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The market response to Donald Trump’s surprise United States election win was emphatic. Gold sold off, bulk and base metals spiked, and resource stocks leapt. Investors saw Trump as a positive for US economic growth and the “risk-on” trade initially flourished.
The reaction, particularly in the resource sector, looks overdone. Not enough is known about Trump’s policies or whether he will soften his more controversial election promises. Risks abound, yet the market so far has been unequivocally positive on the election result.
Trump’s lower tax, higher infrastructure spending is resonating with investors. Markets believe a new era of infrastructure building in the US will boost its economy, drive higher commodities demand and in turn help the sluggish global economy. 
Trump should be good for the US economy in the medium term, although not by as much as markets expect. The global economy has many headwinds and rising bond yields are a significant threat for equity market valuations. 
I would not buy Australia’s big resource stocks at these levels. BHP Billiton and Rio Tinto have rallied more than 60 per cent from their price lows this year. Fortescue Metals Group has quadrupled from its low. Iron-ore, copper and coal prices are soaring, more on investor sentiment after the US election than on commodity/economic fundamentals.
Australian construction stocks with high US exposure offer better value. Higher infrastructure spending could boost employment and wages growth in Middle America, which in turn should support US housing construction. 
US housing start forecasts have drifted lower this year, amid weakening consumer confidence and a decline in multi-residential construction projects. US homebuilder new orders are, in turn, easing – not a good a backdrop for building materials suppliers.
That could improve if Trump can lift US consumer confidence and get Middle America feeling more optimistic about its prospects and willing to buy new homes. I suspect Trump will help support an ongoing recovery in US housing over the medium term. Single-family housing starts remain a bright spot.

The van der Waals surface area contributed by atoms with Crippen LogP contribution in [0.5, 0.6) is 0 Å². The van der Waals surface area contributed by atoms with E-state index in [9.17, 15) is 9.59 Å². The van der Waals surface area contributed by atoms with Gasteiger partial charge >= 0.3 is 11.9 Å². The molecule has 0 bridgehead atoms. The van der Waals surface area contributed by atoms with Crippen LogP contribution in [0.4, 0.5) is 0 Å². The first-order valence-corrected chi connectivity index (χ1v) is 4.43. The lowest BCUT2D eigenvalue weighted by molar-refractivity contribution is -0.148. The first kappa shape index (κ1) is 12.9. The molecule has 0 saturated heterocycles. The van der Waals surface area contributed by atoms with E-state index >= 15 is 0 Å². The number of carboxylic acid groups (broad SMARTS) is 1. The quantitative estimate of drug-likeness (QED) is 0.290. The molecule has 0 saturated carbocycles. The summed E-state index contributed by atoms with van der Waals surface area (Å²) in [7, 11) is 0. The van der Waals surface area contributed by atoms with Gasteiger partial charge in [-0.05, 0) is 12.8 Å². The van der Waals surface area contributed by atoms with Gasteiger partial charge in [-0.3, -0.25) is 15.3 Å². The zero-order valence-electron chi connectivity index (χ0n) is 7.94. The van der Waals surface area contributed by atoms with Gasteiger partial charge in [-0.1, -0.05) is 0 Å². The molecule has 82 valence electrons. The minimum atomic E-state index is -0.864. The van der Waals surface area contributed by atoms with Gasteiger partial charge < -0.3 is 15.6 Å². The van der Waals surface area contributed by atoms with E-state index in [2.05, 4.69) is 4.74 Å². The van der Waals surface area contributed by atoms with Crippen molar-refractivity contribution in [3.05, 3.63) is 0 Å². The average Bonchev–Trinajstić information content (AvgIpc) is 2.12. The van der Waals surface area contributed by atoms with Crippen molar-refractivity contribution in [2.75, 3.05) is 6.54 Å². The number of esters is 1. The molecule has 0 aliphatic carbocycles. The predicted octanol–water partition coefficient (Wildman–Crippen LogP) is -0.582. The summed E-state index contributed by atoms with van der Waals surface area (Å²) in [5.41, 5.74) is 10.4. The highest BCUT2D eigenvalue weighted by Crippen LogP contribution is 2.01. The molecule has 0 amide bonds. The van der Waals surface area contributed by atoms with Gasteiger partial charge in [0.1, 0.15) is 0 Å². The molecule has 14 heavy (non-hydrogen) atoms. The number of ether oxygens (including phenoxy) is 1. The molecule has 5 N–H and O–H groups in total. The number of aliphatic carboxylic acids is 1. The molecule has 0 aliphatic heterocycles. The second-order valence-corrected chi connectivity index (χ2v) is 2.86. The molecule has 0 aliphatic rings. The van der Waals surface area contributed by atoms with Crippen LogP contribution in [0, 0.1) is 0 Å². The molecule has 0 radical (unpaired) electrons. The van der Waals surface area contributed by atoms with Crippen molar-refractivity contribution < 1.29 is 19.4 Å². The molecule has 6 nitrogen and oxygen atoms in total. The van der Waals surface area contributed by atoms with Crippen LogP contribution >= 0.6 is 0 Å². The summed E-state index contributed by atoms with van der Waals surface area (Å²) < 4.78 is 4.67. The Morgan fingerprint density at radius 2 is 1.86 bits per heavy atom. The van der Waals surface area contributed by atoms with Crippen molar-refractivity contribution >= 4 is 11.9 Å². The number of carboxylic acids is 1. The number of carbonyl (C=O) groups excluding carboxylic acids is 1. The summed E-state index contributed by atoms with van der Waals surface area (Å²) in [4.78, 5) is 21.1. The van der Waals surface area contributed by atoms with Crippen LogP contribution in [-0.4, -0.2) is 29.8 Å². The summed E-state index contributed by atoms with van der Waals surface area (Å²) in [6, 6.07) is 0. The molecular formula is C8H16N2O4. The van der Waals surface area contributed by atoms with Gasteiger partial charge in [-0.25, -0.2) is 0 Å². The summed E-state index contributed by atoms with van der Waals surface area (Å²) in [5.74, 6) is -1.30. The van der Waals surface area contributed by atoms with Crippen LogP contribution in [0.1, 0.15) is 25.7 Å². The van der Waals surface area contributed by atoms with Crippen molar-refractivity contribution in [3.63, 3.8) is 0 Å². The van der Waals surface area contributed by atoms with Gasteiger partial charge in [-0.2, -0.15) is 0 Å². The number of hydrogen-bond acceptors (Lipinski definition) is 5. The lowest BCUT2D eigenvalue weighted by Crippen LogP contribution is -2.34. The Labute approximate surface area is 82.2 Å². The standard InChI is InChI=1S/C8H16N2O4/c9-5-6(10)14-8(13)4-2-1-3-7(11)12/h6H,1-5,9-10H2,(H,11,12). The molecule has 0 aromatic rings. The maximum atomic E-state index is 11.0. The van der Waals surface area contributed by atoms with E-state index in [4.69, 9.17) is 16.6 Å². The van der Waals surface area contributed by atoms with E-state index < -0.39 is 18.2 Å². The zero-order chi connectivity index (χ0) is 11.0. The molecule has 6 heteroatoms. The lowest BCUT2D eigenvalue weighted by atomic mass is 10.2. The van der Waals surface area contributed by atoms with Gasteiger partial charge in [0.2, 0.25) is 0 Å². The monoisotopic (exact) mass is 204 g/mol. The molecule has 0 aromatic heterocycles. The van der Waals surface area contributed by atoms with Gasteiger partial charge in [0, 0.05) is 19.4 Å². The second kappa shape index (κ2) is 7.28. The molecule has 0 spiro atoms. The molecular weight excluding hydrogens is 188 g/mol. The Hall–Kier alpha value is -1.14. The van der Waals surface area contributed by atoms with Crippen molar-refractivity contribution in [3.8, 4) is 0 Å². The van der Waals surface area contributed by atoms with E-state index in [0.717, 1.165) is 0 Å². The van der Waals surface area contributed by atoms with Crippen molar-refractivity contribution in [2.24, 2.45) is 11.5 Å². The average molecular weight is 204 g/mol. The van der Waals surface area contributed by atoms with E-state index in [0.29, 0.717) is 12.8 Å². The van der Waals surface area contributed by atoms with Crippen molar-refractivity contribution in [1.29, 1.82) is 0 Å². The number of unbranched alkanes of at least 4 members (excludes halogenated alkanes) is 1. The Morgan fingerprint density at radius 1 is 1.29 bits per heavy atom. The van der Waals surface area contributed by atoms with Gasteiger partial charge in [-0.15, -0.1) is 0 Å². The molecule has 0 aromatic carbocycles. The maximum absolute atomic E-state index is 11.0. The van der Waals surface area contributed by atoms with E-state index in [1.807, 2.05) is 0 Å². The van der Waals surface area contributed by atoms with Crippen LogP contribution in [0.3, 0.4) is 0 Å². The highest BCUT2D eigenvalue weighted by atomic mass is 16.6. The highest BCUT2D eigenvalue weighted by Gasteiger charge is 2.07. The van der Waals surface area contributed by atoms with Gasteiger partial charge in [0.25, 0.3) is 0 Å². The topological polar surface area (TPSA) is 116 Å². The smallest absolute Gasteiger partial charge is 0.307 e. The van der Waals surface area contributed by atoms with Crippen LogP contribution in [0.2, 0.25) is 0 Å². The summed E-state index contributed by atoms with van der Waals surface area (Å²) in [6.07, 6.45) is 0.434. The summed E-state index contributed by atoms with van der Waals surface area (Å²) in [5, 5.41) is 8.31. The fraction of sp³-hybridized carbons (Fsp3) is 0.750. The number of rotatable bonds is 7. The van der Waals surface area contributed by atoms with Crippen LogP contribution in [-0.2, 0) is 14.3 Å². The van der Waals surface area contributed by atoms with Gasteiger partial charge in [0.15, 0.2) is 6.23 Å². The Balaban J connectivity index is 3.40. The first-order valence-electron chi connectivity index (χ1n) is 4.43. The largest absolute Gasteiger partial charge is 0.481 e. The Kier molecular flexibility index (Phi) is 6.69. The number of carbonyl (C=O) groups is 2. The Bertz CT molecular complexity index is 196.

James Hardie Industries is a beneficiary. The supplier of fibre cement and various exterior and internal building materials earned 78 per cent of its revenue in North America in FY16. Plumbing group Reliance Worldwide is another with high US revenue exposure.  
James Hardie has been cracking performer: the five-year annualised total return (assuming dividend reinvestment) is almost 30 per cent. The company rode the recovery in US housing construction after the sector was smashed during the 2008-09 Global Financial Crisis.
At $19.50, James Hardie is well up on its 52-week low of $14.24, but has drifted lower in the last few months from its $23.09 high. The company’s first-quarter FY17 result was below market expectation and the stock was due for a breather after strong gains earlier this year. Chart 1: James Hardie IndustriesSource: The Bull 
James Hardie’s share price had drifted in the past few months. No doubt the market was waiting for the company’s interim, result, released this week. 
James Hardie’s half-year result was steady with underlying earnings up 10 per cent and good cash flow generation on the same period last year. However, management gave earnings guidance of US$250-$270 million, below analyst forecasts of US$256-US$285 million. 
James Hardie warned: “Although US housing activity has been improving, market conditions remain somewhat uncertain and some input costs remain volatile.”
The market was not impressed: James Hardie fell 2 per cent on the news. 
At $19.09, James Hardie is on a forecast Price Earnings (PE) multiple of about 20 times FY18 earnings, consensus analyst estimates show. A median price target of $16.07, based on a consensus of 13 broking forecasts, suggests the company is overvalued.
I disagree. James Hardie can do better than the market expects as the US housing construction recovery continues in the next few years, partly driven by an increase in infrastructure spending (and the jobs it creates) and tax cuts. 
The recent de-rating in James Hardie’s share price provides a more attractive entry point for a company that is strongly leveraged to the US housing recovery and to any upside from the Trump election win if it flows into consumer confidence and US housing starts.
The prospect of a slightly lower Australian dollar over the next 12 months adds to a positive investment thesis for James Hardie. 

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Tony Featherstone is a former managing editor of BRW, Shares and Personal Investor magazines. The information in this article should not be considered personal advice. The article has been prepared without taking into account your objectives, financial situation or particular needs. Before acting on the information in this article you should consider the appropriateness and accuracy of the information, with regard to your objectives, financial situation and needs. Do further research of your own and/or seek personal financial advice from a licensed adviser before making any financial or investment decisions based on this article. All prices and analysis at November 17, 2016.